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Ferruccio BUSONI (1866-1924)
Violin Sonata No. 1 in E minor Op. 29 (1890) [26:38]
Violin Sonata No. 2 in E minor Op. 36a (1898-1900) [32:56]
Four Bagatelles Op. 28 (1888) [6:53]
Benjamin Loeb (piano)
rec. The Country Day School, King City, Ontario, 1-4 August
NAXOS 8.557848 [66:27]
is a good example of a composer whom Naxos is doing proud.
So far largely concentrating on his earlier works, it has
begun a complete piano series which has reached volume
3. Discs of orchestral
music for two
pianos and his complete works for the cello and
piano have also been issued. Making such by-ways of the repertoire
readily available and affordable could be regarded as an
international public service. This new disc also contains
early works although it is worth noting that Busoni virtually
stopped writing chamber and instrumental music after 1900.
two violin sonatas are in three movements and are quite extended
but the second is markedly more original. The first was written
in Helsinki and is conventional in form. The opening allegro pays
an audible debt to Beethoven in particular. Violinist Joseph
Lin finds pathos in the central slow movement, taking the
marking Molto sostenuto as literally as possible.
The material for the finale which follows is, unfortunately,
rather less inspired.
the time the second sonata was composed Busoni was living
in Berlin although it was premiered in Helsinki by Viktor
Nováček with the composer at the piano. During the 1890s
he had been preoccupied with his career as a virtuoso pianist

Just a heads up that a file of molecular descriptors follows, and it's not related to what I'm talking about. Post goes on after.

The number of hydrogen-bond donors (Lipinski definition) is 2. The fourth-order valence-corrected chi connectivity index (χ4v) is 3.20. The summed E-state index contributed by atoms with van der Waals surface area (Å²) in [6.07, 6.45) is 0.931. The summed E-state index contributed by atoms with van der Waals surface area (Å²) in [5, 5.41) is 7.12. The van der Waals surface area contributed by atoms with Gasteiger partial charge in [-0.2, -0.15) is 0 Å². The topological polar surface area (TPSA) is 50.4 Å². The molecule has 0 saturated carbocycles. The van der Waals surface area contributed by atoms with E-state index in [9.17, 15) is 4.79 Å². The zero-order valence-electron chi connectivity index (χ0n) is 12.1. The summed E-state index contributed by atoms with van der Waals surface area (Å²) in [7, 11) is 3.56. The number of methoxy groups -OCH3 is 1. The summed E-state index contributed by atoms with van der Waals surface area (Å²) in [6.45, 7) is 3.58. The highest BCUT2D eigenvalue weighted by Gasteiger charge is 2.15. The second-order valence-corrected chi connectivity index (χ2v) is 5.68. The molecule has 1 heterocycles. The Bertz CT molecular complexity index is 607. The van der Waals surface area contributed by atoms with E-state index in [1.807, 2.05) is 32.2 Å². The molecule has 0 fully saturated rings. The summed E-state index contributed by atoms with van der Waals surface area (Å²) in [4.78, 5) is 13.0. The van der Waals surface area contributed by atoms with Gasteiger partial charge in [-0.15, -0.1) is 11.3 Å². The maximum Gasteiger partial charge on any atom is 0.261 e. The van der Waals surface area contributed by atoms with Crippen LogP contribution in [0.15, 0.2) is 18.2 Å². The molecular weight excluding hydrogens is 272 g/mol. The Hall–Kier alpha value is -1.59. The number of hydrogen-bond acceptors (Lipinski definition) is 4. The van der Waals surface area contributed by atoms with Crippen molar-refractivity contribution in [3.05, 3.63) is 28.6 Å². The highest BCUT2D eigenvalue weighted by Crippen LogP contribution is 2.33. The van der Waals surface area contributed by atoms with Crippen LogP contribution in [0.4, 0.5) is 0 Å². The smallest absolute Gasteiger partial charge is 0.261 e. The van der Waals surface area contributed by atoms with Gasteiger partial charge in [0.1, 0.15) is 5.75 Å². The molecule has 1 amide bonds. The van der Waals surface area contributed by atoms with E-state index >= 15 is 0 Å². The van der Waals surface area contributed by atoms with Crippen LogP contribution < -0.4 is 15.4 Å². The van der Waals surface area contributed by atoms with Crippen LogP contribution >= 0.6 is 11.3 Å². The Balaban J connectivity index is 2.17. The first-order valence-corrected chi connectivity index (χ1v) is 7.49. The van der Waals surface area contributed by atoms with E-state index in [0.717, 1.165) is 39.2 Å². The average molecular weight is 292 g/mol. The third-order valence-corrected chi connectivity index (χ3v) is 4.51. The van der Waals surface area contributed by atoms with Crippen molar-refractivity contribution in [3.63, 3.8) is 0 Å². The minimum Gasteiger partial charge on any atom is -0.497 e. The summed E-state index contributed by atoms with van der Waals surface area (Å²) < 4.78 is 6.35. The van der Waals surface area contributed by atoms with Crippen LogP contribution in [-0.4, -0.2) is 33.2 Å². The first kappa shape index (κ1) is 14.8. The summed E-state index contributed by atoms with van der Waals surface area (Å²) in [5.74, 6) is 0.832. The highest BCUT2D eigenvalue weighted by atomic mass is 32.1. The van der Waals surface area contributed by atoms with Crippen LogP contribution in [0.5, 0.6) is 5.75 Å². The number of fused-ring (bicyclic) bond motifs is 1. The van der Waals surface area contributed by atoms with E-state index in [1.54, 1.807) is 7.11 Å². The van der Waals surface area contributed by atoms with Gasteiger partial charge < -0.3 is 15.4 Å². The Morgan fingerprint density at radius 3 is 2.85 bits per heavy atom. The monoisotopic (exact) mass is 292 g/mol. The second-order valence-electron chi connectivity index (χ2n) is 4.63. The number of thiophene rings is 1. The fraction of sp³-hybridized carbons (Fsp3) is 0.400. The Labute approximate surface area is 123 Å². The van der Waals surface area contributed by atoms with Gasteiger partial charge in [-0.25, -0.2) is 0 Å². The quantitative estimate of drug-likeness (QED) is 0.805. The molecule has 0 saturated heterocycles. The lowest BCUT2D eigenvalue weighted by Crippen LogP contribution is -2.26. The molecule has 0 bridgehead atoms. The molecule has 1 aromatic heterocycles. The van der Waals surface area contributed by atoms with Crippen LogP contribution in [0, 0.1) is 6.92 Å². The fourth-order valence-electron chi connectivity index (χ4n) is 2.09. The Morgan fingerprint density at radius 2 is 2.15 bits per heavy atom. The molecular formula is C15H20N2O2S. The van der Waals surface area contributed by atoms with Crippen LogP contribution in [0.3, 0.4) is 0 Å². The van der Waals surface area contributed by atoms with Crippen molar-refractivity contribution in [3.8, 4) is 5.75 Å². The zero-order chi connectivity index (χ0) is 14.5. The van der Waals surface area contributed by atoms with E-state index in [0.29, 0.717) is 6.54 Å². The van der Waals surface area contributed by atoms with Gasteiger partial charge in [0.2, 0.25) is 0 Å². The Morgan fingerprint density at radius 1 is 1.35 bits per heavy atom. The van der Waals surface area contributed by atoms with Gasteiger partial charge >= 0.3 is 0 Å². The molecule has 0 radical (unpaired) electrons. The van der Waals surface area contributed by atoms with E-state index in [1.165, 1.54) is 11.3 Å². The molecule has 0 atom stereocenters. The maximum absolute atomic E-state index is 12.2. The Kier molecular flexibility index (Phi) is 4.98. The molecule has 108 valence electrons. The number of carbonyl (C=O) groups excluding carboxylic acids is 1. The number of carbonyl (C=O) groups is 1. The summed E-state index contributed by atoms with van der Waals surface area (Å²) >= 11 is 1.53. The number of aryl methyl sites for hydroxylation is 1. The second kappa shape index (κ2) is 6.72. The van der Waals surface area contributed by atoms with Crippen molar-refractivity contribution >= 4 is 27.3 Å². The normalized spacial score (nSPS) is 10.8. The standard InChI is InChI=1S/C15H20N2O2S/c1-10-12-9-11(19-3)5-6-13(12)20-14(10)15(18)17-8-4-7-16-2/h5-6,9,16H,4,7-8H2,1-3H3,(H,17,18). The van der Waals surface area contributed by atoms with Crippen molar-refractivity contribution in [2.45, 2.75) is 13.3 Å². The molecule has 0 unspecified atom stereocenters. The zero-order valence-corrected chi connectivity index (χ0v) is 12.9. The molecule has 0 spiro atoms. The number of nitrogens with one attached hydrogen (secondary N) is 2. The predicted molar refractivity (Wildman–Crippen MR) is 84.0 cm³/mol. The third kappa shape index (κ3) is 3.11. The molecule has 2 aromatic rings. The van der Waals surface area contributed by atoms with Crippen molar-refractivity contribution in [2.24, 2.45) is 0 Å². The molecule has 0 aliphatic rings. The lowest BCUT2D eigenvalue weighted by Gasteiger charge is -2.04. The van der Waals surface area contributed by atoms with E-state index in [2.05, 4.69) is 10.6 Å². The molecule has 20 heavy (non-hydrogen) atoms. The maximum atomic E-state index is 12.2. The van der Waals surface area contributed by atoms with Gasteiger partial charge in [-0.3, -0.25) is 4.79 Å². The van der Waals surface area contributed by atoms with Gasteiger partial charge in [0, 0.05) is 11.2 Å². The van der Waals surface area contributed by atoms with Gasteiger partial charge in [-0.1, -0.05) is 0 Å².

but now feeling that he had found his voice as a composer
Busoni declared the work to be “his real opus one”. Structurally,
it turns the form book upside down with two slow movements
flanking a central tarantella taken at Presto and
lasting a mere two and half minutes. This movement is the
only Italian footprint on the disc – all the rest bears out
Busoni’s adopted Germanic heritage. The first movement is
even marked Langsam while the extended finale is a
set of variations which follows the tarantella without a
bagatelles which conclude the disc are brief but pleasant
diversions – perhaps another way of saying they were allotted
appropriate titles. Each has an underlying theme which Busoni
takes and develops a little further. No one is likely to
fail to spot the Viennese Dance Tune of the third bagatelle,
although picking the composer might be more of a challenge.
Lin’s tone is pleasing and he receives excellent support
from Benjamin Loeb. The performances are dedicated and have
been sympathetically recorded. There are informative liner-notes
are by Richard Whitehouse.
previous reviewers have found for most of the discs cited
above, Busoni’s cause is very well served.
see also review by Evan Dickerson
Gerard Hoffnung CDs
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